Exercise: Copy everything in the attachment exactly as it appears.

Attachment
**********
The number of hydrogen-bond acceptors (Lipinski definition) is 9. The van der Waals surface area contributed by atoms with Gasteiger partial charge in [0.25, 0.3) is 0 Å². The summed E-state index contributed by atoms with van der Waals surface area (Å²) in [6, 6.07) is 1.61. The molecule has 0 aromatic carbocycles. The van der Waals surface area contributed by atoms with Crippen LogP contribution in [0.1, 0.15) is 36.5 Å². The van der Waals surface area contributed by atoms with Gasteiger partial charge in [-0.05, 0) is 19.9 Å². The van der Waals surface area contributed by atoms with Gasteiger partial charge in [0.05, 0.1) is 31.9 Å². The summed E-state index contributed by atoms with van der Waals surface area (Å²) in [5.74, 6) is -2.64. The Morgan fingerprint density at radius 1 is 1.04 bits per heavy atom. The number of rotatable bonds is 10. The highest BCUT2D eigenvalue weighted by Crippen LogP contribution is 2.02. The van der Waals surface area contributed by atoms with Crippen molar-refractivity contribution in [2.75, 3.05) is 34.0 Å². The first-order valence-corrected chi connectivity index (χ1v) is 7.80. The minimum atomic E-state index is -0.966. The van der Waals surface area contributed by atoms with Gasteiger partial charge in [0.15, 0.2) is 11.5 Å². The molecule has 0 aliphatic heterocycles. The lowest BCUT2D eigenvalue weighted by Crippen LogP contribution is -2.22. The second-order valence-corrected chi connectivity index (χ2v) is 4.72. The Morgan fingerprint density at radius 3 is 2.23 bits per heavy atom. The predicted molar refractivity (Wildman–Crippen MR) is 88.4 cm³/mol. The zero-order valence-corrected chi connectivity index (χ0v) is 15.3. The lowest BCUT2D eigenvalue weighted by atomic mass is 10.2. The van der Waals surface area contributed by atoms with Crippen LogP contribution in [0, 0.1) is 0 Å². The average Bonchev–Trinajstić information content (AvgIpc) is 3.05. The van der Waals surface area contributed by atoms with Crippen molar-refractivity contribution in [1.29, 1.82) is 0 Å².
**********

The number of hydrogen-bond acceptors (Lipinski definition) is 9. The van der Waals surface area contributed by atoms with Gasteiger partial charge in [0.25, 0.3) is 0 Å². The summed E-state index contributed by atoms with van der Waals surface area (Å²) in [6, 6.07) is 1.61. The molecule has 0 aromatic carbocycles. The van der Waals surface area contributed by atoms with Crippen LogP contribution in [0.1, 0.15) is 36.5 Å². The van der Waals surface area contributed by atoms with Gasteiger partial charge in [-0.05, 0) is 19.9 Å². The van der Waals surface area contributed by atoms with Gasteiger partial charge in [0.05, 0.1) is 31.9 Å². The summed E-state index contributed by atoms with van der Waals surface area (Å²) in [5.74, 6) is -2.64. The Morgan fingerprint density at radius 1 is 1.04 bits per heavy atom. The number of rotatable bonds is 10. The highest BCUT2D eigenvalue weighted by Crippen LogP contribution is 2.02. The van der Waals surface area contributed by atoms with Crippen molar-refractivity contribution in [2.75, 3.05) is 34.0 Å². The first-order valence-corrected chi connectivity index (χ1v) is 7.80. The minimum atomic E-state index is -0.966. The van der Waals surface area contributed by atoms with Gasteiger partial charge in [0.15, 0.2) is 11.5 Å². The molecule has 0 aliphatic heterocycles. The lowest BCUT2D eigenvalue weighted by Crippen LogP contribution is -2.22. The second-order valence-corrected chi connectivity index (χ2v) is 4.72. The Morgan fingerprint density at radius 3 is 2.23 bits per heavy atom. The predicted molar refractivity (Wildman–Crippen MR) is 88.4 cm³/mol. The zero-order valence-corrected chi connectivity index (χ0v) is 15.3. The lowest BCUT2D eigenvalue weighted by atomic mass is 10.2. The van der Waals surface area contributed by atoms with Crippen LogP contribution in [0, 0.1) is 0 Å². The average Bonchev–Trinajstić information content (AvgIpc) is 3.05. The van der Waals surface area contributed by atoms with Crippen molar-refractivity contribution in [1.29, 1.82) is 0 Å².